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"Doubting John ~ Part 2"

December 11, 2022

John the Baptist’s faith wasn’t perfect — and neither is ours. Faith does not mean simply believing that certain things are true, but most importantly, it means placing our ultimate trust in God. And if doubts about God’s trustworthiness arise, the good news of what God has done in Christ is the best remedy.

John the Baptist boldly proclaimed God’s message with a blazing faith and certainty that God was going to act. His was “the voice of one crying out in the wilderness,”1 to prepare the way for the Messiah. When Jesus came to be baptized by him, John knew that Jesus was the one.

John demanded that people repent of their sins and return to God — or else. There was no ambiguity about him, no “maybe.” He was sure about what God was doing. His certainty had gotten him thrown into prison — and finally would get him killed — because he denounced the sins of Herod, the ruler of Galilee.

And this week we hear of him sending messengers to Jesus to ask, “Are you really the one? Is it really true?” John hasn’t lost his faith or his commitment to God’s cause. But — is the kingdom of God really breaking into the world now? The world doesn’t seem to have changed. Has the Messiah come, or is it another false alarm? In a word, John doubted.

Some Christians have found that impossible to believe. They argue that John had no doubts but sent some of his disciples to Jesus to reinforce their faith. There’s no hint of that in our text though. The messengers may have had their own doubts, but Jesus’ answer isn’t for them. Instead, he begins, “Go and tell John ....”

Sometimes John had no doubts at all. He knew that he had been sent to get people ready for God’s decisive act of salvation. When he was standing on the banks of the Jordan, telling the crowds to repent of their sins or face the fire of God’s judgment, he meant what he said. When Jesus came to him to be baptized, John fully believed that he, Jesus, was the greater one he, John, had proclaimed.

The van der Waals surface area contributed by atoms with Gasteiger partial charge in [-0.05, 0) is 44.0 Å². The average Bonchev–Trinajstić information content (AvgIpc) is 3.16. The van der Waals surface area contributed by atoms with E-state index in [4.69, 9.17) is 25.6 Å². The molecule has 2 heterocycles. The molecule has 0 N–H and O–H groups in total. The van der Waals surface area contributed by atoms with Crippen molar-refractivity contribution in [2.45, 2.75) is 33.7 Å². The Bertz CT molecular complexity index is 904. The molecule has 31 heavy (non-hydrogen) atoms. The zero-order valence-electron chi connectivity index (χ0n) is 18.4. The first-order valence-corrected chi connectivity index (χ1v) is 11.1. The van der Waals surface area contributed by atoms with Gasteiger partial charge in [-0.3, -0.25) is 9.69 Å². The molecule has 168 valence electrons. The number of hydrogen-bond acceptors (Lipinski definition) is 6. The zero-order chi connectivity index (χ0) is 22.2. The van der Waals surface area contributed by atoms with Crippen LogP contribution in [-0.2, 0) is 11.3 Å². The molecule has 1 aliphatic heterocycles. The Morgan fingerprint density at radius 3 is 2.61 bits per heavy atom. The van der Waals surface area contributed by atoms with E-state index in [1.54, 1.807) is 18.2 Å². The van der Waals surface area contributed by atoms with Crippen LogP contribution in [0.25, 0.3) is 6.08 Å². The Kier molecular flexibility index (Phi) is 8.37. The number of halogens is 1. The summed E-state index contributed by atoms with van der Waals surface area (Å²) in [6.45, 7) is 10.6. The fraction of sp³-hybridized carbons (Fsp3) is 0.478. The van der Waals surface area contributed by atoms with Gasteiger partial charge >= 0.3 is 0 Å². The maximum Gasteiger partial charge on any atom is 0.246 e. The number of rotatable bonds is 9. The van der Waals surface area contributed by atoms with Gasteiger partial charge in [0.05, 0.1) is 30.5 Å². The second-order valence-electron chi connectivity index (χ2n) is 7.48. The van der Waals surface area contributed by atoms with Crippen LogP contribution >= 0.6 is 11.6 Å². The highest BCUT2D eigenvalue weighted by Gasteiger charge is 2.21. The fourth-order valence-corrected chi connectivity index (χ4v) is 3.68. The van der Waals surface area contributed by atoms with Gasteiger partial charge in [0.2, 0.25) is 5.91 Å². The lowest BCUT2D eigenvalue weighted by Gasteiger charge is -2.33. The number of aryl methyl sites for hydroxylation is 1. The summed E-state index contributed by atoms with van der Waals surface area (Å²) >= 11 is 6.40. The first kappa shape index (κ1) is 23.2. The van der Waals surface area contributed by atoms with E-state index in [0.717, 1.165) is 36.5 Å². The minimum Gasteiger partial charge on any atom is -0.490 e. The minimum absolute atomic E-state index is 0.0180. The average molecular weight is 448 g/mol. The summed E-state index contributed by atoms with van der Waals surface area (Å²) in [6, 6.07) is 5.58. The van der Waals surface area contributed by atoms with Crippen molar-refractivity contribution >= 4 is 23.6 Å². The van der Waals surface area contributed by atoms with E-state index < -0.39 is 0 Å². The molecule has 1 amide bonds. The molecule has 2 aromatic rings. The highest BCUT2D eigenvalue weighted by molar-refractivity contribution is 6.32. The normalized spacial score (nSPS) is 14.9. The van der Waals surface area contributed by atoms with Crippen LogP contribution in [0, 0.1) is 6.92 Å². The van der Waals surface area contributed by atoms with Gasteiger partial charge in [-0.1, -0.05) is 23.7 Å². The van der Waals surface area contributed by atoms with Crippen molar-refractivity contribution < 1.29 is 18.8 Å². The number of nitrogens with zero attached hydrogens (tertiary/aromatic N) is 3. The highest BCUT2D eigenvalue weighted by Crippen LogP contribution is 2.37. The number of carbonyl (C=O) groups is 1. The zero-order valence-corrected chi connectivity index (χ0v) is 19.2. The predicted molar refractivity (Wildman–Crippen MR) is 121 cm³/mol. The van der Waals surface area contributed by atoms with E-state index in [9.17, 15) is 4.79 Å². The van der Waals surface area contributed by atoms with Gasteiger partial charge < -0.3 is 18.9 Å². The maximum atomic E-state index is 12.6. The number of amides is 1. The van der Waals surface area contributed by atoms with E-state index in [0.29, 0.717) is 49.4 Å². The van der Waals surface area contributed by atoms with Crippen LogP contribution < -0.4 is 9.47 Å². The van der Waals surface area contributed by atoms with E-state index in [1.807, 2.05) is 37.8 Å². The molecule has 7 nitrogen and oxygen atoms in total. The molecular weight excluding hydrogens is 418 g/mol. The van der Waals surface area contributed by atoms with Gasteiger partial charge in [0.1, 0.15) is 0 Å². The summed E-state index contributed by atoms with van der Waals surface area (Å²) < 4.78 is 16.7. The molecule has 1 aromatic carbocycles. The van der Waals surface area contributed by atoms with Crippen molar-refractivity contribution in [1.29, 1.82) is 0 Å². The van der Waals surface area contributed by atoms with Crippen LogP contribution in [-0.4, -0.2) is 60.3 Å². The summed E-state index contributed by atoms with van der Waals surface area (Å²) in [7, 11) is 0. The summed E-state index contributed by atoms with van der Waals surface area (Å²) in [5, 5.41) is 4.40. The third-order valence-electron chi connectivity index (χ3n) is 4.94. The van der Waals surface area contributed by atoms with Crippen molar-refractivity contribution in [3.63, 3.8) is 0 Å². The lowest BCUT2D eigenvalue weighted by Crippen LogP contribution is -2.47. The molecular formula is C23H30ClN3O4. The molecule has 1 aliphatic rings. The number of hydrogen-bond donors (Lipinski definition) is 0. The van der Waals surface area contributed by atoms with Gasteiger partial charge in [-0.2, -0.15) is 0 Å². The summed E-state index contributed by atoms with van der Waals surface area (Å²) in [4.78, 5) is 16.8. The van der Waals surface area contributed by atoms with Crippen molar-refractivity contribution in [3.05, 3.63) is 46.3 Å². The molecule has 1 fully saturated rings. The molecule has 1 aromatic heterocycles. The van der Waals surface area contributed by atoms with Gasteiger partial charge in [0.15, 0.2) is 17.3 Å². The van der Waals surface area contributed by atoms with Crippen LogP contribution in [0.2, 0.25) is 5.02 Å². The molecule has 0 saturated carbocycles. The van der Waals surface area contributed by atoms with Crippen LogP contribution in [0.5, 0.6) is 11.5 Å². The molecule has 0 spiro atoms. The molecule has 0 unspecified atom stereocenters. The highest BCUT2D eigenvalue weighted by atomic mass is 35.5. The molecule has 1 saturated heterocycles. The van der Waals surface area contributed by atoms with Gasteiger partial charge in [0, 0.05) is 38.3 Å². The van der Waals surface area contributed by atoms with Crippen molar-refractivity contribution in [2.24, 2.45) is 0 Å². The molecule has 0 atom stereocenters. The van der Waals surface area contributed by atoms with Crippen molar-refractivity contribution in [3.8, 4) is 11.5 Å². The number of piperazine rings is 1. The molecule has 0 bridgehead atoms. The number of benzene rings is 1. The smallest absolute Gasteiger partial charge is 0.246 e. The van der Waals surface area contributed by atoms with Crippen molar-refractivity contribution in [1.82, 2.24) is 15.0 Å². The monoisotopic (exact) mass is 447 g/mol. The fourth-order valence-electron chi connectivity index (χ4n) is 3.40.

But that was when he was really feeling the Spirit’s power. Then he was certain. Now he sat in prison day after day and night after night, and doubts came to him. “If the things I believe are all true, why am I here? If Jesus really is the Messiah, why is Herod still in charge? Why?” John’s faith now seems kind of shaky.

That may sound familiar. Many of us have had those so-called mountaintop experiences when we’ve been certain of God’s presence and sure that God was at work. But those experiences don’t last, and there are also the times when we lie awake at night wondering if the whole religion thing might not be just a nice story for children. As we’ve grown up and learned about science, history, and the variety of different religions in the world, some of our simple Sunday school beliefs seem inadequate.

Why should we believe promises that God will take care of faithful people when we hear about terrible things happening to good people while some crooks and liars live happily ever after — or, at least, seem to? In a universe that stretches over billions of light years, does it really make sense to think that its creator (if it has a creator!) has a special interest in our little planet?

And what about claims that the church makes for Jesus? It’s not hard to believe that he was a great teacher and died on a cross. But do we have any solid evidence for spectacular miracles like turning water into wine? And was Jesus really raised from the dead? I mean really, so that people could see and hear and touch him, and not just as symbol?

We doubt things that we’ve been taught to believe and that have been important to us. We’re afraid our faith is slipping away. The Holy Spirit doesn’t seem to be strengthening us in our faith, and that fact, in turn, produces more doubt. And when we doubt, we feel guilty, because doubt is sinful.

Or is it?

St. Paul wrote that “a person is justified” — is put in the right relationship with God — “by faith,”2 and the church has always taught that faith is essential for Christians. But there hasn’t always been a clear understanding of what faith is.